Article (909) of the Civil Code states:
Article (910) of the Civil Code states:
"If both parties agree that the worker shall be liable for damages if he does not abstain from competition with such liability being unreasonably excessive in order to coerce him to stay with the employer, the condition shall not be valid."
In order for a non-compete clause to be valid, it must comply with the five cumulative conditions set out in Articles (127) of the Labour Law and (909) of the Civil Code1. If any one of these conditions is not met, the non-compete clause shall be considered as null and void, and employees shall be released from their obligations under this restrictive covenant.
In essence, non-compete clauses must be "reasonable" to be enforceable and this is determined by the courts based on the facts of each case. .. Generally, non-compete clauses are more likely to be upheld by UAE courts where the geographic restriction is smaller, its duration is shorter and the nature of the activity is clearly defined and narrow. Non-compete clauses are also more likely to be upheld if the employee is only restricted from soliciting the former employer's customers.
Under UAE law, there is no statutory obligation on employers to provide financial compensation to an employee committing to a non-compete clause, during the validity of the obligation. This being said, nothing prohibits the employer and the employee from contractually agreeing otherwise.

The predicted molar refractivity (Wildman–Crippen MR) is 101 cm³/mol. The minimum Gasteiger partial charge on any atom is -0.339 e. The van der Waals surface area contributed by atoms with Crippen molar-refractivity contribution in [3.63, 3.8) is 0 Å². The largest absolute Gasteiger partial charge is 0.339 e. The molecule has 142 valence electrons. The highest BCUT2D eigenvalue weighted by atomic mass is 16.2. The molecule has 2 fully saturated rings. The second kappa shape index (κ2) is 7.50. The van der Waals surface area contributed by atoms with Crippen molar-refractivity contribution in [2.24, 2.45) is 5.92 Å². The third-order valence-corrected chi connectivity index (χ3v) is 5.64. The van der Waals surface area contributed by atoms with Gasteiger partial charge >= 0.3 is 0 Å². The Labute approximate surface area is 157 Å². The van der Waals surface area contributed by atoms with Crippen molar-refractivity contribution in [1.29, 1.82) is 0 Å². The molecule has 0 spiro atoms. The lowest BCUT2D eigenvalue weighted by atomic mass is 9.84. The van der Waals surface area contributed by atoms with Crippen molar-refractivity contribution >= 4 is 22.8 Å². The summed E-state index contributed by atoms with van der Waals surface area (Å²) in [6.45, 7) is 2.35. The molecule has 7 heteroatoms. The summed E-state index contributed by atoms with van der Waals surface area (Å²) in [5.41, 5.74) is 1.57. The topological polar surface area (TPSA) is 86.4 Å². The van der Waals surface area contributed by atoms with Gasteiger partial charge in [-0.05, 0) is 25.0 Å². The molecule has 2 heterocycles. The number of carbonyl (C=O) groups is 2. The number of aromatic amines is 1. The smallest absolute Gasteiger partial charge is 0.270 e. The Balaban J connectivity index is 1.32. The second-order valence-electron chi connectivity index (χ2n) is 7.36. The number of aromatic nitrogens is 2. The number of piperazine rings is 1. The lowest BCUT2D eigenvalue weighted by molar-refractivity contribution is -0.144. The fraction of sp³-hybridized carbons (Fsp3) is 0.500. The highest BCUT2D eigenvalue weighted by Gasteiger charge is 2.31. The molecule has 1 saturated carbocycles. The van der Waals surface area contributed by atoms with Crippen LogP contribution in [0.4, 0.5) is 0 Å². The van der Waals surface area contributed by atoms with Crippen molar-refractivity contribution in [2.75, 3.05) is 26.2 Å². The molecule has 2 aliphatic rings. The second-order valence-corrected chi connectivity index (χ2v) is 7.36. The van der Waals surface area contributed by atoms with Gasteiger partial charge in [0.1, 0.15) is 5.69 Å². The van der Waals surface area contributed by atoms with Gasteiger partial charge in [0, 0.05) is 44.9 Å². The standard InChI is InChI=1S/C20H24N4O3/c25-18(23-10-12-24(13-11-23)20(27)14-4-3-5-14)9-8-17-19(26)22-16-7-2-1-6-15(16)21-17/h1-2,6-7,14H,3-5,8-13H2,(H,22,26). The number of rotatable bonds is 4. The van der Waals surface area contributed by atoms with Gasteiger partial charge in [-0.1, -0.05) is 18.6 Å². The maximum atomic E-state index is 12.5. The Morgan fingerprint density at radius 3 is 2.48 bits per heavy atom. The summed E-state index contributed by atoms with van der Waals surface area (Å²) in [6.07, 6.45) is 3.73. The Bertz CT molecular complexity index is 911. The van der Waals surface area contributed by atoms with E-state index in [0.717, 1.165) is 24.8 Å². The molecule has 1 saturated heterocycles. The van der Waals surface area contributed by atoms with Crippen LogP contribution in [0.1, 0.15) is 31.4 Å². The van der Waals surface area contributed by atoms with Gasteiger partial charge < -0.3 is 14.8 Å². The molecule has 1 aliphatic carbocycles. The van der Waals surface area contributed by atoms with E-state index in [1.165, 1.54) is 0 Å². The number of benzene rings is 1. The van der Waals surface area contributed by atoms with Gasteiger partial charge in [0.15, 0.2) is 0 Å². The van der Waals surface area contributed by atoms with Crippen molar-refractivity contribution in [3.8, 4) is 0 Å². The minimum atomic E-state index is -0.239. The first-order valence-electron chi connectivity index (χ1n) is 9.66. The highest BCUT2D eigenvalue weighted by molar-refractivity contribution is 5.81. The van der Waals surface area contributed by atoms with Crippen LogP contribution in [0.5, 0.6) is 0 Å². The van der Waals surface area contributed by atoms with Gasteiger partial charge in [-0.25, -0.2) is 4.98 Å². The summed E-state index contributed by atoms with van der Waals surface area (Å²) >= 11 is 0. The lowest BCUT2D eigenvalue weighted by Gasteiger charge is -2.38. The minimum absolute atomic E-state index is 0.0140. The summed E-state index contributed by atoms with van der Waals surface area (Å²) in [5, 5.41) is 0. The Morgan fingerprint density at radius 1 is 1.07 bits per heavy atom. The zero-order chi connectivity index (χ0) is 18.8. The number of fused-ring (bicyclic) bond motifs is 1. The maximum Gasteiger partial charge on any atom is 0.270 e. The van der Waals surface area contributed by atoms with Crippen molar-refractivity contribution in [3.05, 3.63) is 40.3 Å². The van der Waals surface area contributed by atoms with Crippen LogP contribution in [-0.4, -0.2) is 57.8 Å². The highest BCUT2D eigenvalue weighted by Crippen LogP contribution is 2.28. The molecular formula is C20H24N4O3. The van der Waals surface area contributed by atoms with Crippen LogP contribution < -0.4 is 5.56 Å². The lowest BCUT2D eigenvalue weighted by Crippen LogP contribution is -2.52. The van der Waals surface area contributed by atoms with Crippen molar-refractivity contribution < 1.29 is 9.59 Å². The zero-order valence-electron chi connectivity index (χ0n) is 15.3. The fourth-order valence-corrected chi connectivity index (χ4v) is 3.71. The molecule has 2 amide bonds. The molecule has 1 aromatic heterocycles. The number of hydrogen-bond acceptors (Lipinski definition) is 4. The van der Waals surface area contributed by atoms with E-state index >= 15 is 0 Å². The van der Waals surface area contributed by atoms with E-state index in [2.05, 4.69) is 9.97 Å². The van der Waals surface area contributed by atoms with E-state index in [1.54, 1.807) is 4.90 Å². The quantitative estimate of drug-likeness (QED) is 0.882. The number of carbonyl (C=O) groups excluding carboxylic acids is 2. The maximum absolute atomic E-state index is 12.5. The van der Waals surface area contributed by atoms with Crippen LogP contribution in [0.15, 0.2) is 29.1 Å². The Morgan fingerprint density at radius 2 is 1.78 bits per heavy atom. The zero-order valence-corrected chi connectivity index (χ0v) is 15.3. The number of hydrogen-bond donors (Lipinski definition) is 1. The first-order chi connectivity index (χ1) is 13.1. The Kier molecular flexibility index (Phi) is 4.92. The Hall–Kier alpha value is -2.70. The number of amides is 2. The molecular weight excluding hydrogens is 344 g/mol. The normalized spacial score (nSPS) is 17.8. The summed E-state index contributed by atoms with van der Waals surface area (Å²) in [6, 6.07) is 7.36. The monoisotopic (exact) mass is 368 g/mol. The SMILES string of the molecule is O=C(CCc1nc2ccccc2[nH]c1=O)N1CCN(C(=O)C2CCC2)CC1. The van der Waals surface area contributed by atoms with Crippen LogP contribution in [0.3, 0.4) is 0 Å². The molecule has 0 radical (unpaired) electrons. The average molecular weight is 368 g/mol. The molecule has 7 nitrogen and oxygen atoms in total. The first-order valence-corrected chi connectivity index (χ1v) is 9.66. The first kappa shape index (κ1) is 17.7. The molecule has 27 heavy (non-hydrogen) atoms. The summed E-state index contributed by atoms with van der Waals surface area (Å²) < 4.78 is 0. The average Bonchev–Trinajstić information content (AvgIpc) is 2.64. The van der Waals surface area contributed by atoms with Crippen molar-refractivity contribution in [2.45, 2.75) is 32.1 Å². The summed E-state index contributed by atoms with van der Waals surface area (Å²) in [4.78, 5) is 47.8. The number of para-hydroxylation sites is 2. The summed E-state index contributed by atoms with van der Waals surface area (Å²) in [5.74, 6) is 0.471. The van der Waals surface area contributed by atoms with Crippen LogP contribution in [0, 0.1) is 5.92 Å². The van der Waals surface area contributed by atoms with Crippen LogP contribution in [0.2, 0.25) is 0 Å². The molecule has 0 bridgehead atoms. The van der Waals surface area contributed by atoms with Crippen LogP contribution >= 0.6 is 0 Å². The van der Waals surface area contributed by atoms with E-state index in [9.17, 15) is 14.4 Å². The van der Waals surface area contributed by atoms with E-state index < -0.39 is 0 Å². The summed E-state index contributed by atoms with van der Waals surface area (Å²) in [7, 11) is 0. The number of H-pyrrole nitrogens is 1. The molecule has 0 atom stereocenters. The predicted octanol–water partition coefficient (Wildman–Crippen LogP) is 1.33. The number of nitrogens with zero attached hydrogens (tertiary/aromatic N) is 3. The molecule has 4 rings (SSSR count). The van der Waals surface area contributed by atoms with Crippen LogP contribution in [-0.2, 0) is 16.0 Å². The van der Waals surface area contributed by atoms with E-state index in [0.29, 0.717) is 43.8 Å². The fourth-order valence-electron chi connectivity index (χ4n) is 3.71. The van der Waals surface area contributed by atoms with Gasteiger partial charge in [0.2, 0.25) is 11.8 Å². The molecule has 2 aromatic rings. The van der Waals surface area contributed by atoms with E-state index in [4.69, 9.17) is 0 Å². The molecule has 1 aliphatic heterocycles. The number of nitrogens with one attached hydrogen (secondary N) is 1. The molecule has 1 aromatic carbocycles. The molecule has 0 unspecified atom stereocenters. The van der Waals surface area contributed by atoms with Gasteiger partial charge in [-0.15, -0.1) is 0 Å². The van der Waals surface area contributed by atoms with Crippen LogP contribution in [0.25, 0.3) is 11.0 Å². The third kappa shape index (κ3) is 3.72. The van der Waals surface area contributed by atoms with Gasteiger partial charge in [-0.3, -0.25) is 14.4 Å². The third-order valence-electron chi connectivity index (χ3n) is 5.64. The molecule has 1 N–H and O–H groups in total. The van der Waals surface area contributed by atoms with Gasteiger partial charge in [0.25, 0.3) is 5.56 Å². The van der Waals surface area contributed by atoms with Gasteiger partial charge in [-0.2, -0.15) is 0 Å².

If an employee breaches a non-compete obligation, the employer can lodge a claim before the UAE courts to seek compensation for the damages they have incurred, provided that the employer can prove that he has incurred these damages as a direct result of the breach3.
Where the non-compete clause contains a predetermined financial penalty on the employee for breaching their obligations under the non-compete clause, the burden of proof is on the employee . In a decision by the Dubai Court of Cassation, the Court ruled that where the restrictive covenant specifies the amount of compensation due to the former employer in the event of breach by the former employee, then the burden of proof lies with the latter. If the employee manages to substantiate that no loss has been sustained by the former employer then no compensation is payable.4
In practice, substantiating the existence or the absence of a loss in case of a breach to non-compete obligations is difficult to make. Courts rely essentially on experts' reports and tend to deny the existence of a loss if no sufficient evidence has been provided to support the claim.
As it imposes a restriction on the right of an individual to work freely, the existence of a non-compete clause may not be assumed. It must be drafted in writing and the scope of its application must be clearly defined.
Employers seeking to insert restrictive covenants in their employment contracts are highly recommended to carefully consider the wording and scope of such provisions, in order to maximize the likelihood of them being upheld by the courts in the event of a breach by a former employee.
In sum, employers must ensure that non-compete clauses provide for a small geographic restriction, a short duration and a specified activity.
1. Dubai Court of Cassation, petition no. 105/2008, judgment of 30/3/2009 ; Dubai Court of Cassation, petition no. 87/2008, judgment of 22/12/2008.
3. Dubai Court of Cassation, petition no. 58/2008, judgment of 28/9/2008.
4. Dubai Court of Cassation, petition no. 122/2006, judgment of 17/12/2006.